This theory, while unpopular at the time, was proven true by the most unlikely of things: the Vietnam War. Soldiers fighting in Vietnam had notoriously high rates of substance abuse, often a form of maladaptive self-care. The fear was that when the G.I.s returned home, there would be massive drug epidemics. The truth, it seems, was that when the soldiers demobilized and returned to less traumatic and more helpful environments, they had levels of drug abuse consistent with the general population.[4] Environment and behavior are extremely important to controlling substance abuse.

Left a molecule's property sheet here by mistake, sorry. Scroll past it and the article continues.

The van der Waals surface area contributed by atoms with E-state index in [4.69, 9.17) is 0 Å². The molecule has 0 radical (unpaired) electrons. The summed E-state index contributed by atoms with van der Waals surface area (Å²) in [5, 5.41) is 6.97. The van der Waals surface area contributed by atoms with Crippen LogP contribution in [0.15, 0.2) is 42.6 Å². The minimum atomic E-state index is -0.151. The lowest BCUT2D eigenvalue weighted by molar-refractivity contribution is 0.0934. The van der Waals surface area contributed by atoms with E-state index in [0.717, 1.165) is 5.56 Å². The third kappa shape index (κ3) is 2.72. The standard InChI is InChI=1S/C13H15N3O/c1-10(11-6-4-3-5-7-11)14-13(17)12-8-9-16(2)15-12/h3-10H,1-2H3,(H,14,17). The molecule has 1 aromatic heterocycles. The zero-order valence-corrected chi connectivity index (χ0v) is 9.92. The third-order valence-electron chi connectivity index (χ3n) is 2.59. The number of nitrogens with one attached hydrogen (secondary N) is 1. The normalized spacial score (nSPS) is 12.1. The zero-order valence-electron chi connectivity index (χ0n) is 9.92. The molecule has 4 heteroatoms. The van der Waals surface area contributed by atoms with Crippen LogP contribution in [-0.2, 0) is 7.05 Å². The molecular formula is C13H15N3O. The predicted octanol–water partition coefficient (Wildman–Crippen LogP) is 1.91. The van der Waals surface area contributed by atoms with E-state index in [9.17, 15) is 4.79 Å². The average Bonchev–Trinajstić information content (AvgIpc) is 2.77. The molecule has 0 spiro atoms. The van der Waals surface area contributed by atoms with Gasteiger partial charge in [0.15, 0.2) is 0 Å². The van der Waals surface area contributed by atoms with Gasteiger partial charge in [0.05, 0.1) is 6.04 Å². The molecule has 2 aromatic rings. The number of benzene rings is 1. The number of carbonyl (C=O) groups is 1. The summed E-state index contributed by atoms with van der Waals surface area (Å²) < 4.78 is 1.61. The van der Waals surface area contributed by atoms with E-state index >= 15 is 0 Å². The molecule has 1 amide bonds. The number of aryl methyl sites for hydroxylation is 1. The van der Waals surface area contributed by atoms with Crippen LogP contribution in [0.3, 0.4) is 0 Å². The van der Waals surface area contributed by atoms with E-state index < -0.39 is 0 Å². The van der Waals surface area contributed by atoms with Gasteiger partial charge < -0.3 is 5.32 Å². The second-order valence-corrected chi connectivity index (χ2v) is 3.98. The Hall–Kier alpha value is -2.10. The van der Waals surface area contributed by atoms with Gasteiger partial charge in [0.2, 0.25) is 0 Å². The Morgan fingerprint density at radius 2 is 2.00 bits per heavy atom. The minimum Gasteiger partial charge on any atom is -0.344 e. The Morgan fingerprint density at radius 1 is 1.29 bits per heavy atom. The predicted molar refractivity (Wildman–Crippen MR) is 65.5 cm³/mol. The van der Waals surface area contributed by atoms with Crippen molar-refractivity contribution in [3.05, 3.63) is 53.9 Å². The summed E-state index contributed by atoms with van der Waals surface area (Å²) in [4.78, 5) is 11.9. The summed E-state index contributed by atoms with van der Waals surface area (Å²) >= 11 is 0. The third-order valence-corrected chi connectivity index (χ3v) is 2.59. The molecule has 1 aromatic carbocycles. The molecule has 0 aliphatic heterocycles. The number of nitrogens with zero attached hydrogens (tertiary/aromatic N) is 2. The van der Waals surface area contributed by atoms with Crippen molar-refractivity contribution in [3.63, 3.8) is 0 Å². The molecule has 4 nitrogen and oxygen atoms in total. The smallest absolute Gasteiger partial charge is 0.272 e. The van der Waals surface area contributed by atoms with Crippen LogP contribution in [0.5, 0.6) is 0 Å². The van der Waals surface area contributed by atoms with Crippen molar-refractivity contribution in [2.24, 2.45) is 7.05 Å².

The efficacy or cost effectiveness of long term treatment for heavy drug users is not exactly news, either. The RAND Corporation, a policy research and analysis firm that typically does work for the Pentagon, released a study for the war on drugs in the 1990s. In its study, RAND found that treatment was more effective and less costly than higher mandatory sentences and other law enforcement measures. The study is so thorough and convincing in its analysis that it is used as a case study for students of public policy across the country to this day.[5] Alas, these demand style approaches have not gained traction for political reasons, to the detriment of everyone from government agents to taxpayers and drug users themselves.[6] The topic of incarceration and treatment is something that we will talk about in greater depth next week.